Rare books recall our social history

In February 1840, 58 French Canadian exiles arrived in Sydney Harbour on the verge of death having been beaten, starved and denied water during a cruel and vicious voyage.

The predominantly Catholic men had rebelled against British rule in Canada and were rounded up and transported to Australia in absolute squalor aboard the convict ship Buffalo. The horrifying tale was recounted in the memoir, Journal d’un exile politique aux Terres Australes, written in 1845 by French Canadian man Leandre Ducharme, one of the convicts aboard the Buffalo.

 A rare first edition of the memoir is one of the highlights of the Australian Catholic University’s (ACU) new historical archive of books, manuscripts and artefacts that document the history of the Catholic Church in Australia.

 Antiquarian bookseller and collector, Hugh Myers, is the ACU special collections adviser for the archive and said Ducharme’s memoir was a highly “significant and desirable book” relating to convict-era history. “Having been denied water, the men basically went insane with thirst,” Mr Myers said. “It was a particularly brutal and sadistic voyage even by the standards of the time.”

 In Sydney to meet the stricken men were Father John Brady and Bishop John Bede Polding. The latter was to become Australia’s first bishop when he was consecrated Archbishop of Sydney in 1841.

“Bishop Polding conducted a mass in the hull of the Buffalo, which would have been absolutely putrid,” Mr Myers said.  “The French Canadian exiles were originally destined for Norfolk Island, a violent and sadistic place that led many to choose suicide rather than be sent there.

 “Bishop Polding personally intervened on their behalf with the governor and halted their transportation to Norfolk Island, saving their lives. Ducharme later wrote of Bishop Polding in his autobiography,” Mr Myers said.

 The idea of pulling together rare books and artefacts was the brainchild of ACU vice-chancellor Greg Craven. Mr Craven first raised the matter in 2016 as part of the university’s broader arts and culture program and because he feared valuable material could easily be lost in the digital age.

 “The rare book collection is a key component of our role as a leading Catholic institution and is integral to our Arts and Culture Strategy,” Mr Craven said. “In just over two years, the collection has grown to more than 1000 books, manuscripts, ephemera and historical objects.”

 Some of the stand-out items in the archive include printed and manuscript material by the first Catholic priests in Australia, who accompanied the La Pérouse expedition and landed in Botany Bay in January 1788; three pamphlets by William Duncan, published from 1843 to 1856; two books published by Edward Flanagan, celebrating the scholarly achievements of his brother Roderick; and an inscribed presentation copy of On the Volcano of Taal by Reverend Tenison-Woods.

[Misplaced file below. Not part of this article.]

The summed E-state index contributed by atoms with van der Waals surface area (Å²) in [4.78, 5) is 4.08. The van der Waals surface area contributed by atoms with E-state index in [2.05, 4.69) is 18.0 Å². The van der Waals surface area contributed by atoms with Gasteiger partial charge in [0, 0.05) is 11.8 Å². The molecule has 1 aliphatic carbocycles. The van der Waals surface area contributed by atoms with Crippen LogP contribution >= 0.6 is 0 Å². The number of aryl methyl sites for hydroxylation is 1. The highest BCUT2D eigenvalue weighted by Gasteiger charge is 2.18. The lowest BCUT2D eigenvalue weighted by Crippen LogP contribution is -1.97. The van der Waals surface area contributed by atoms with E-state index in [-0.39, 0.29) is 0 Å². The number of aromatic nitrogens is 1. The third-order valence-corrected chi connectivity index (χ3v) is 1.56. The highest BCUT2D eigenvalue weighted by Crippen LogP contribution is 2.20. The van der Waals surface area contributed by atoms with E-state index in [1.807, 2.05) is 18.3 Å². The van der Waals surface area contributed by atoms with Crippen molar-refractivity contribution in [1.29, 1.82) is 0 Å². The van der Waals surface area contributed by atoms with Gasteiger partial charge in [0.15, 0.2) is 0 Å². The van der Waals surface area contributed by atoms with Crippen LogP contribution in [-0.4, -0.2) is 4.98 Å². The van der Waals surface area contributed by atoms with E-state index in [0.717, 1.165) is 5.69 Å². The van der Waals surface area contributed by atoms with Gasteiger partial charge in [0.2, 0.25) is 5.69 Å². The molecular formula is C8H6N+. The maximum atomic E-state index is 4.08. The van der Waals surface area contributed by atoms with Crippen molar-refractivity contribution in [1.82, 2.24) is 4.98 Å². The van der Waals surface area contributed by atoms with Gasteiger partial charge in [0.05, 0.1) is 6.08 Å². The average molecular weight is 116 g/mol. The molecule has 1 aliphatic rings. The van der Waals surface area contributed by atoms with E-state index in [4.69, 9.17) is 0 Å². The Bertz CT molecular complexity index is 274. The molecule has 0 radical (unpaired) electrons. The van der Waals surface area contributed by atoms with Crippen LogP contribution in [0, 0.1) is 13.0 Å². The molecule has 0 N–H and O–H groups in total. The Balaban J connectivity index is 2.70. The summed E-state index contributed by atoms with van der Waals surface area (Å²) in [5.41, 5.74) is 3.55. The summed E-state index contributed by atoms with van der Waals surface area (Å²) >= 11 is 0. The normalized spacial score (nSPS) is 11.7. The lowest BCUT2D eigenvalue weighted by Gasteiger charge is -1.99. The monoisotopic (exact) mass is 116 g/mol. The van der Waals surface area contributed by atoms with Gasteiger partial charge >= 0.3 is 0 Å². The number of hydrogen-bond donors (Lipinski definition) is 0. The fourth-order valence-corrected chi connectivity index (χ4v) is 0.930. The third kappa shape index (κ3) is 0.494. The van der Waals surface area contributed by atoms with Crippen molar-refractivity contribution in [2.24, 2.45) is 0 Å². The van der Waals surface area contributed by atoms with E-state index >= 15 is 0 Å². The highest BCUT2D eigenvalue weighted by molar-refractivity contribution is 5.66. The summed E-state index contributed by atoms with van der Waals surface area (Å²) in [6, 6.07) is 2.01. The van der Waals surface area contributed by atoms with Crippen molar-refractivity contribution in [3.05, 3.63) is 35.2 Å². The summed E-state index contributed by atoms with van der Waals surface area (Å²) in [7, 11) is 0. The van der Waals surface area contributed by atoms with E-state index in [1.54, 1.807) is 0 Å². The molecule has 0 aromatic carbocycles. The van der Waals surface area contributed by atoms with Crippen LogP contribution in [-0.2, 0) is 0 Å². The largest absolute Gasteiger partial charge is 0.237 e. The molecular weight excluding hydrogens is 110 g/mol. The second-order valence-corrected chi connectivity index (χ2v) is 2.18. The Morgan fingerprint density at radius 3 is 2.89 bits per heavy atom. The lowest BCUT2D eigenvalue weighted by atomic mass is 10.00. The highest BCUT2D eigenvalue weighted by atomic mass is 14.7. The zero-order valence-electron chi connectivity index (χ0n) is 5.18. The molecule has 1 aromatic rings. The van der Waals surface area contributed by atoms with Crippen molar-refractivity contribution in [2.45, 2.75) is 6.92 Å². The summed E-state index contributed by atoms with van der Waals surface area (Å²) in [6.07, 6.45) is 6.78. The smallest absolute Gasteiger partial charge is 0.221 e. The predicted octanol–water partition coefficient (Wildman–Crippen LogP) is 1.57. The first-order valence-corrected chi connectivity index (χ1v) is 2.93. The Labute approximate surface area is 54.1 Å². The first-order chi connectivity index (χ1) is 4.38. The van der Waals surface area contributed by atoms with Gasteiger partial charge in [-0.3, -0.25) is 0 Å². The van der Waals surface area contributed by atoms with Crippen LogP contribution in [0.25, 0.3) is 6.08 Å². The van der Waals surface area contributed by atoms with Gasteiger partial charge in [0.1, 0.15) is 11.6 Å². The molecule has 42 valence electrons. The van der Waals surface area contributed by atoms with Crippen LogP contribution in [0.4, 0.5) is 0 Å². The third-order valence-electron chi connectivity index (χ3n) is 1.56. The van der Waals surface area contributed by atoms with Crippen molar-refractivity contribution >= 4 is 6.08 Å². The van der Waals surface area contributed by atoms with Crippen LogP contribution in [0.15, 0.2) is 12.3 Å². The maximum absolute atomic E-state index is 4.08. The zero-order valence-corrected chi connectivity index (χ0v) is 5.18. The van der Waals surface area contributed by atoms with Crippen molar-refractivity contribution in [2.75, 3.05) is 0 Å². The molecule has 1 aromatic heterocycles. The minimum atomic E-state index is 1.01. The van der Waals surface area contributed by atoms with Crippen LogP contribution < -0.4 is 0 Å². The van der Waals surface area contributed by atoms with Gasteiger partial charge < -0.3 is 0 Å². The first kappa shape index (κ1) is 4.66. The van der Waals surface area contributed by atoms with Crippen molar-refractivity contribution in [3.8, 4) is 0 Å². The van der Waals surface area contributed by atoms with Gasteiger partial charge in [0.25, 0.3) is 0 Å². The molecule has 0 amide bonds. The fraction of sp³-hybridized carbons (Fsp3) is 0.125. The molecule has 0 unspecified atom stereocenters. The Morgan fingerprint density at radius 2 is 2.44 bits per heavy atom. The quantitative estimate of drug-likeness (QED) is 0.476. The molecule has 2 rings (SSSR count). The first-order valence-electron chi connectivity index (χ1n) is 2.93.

Mr Myers, who has 20 years’ experience as a buyer and seller of antique books, has also been given an annual purchase budget of about $50,000 to create a rich and diverse “haven for rare books”. “I’ve purchased close to 1000 books from around the country and internationally. The material is being digitised as we speak,” Mr Myers said.

 For anyone who may be put off due to the religious nature of the material, Mr Myers says the collection is so much more than an ecclesiastical history. “It’s essentially for anyone interested in Australian social history, which was heavily influenced by convicts, one third of whom were Irish Catholics,” Mr Myers said. “Sending convicts to Australia was a way of taking the heat out of the political unrest in Ireland leading up to the potato famine in the 1840s and to stop rebellions, which occurred anyway in the 1860s.”

 In Australia, however, as in Ireland, the fundamental political power lay with the Church of England, which ultimately led to divisions along religious lines. “People felt the Catholic/Protestant difference very acutely and the division became a huge part of Australia’s identity,” Mr Myers said.

Diocese of Maitland-Newcastle head of information management services, Juliet Hart, helps maintain its own small collection of rare books and artefacts and says it will be “fascinating” to spend time with the ACU collection, in particular to see how this region fits into the greater picture of the history of the Church in Australia.

 “Historical books are often just beautiful items to look at and the ACU collection will provide a unique look at a segment of not only Australian religious life but life in general in Australia,” Ms Hart said. “I’m fascinated also to see what they hold in relation to this Diocese and what we might be missing from our own archive.”

The collection will be housed in North Sydney but is currently being digitised and will be publicly accessible from early next year. For more information visit the ACU arts and culture website.


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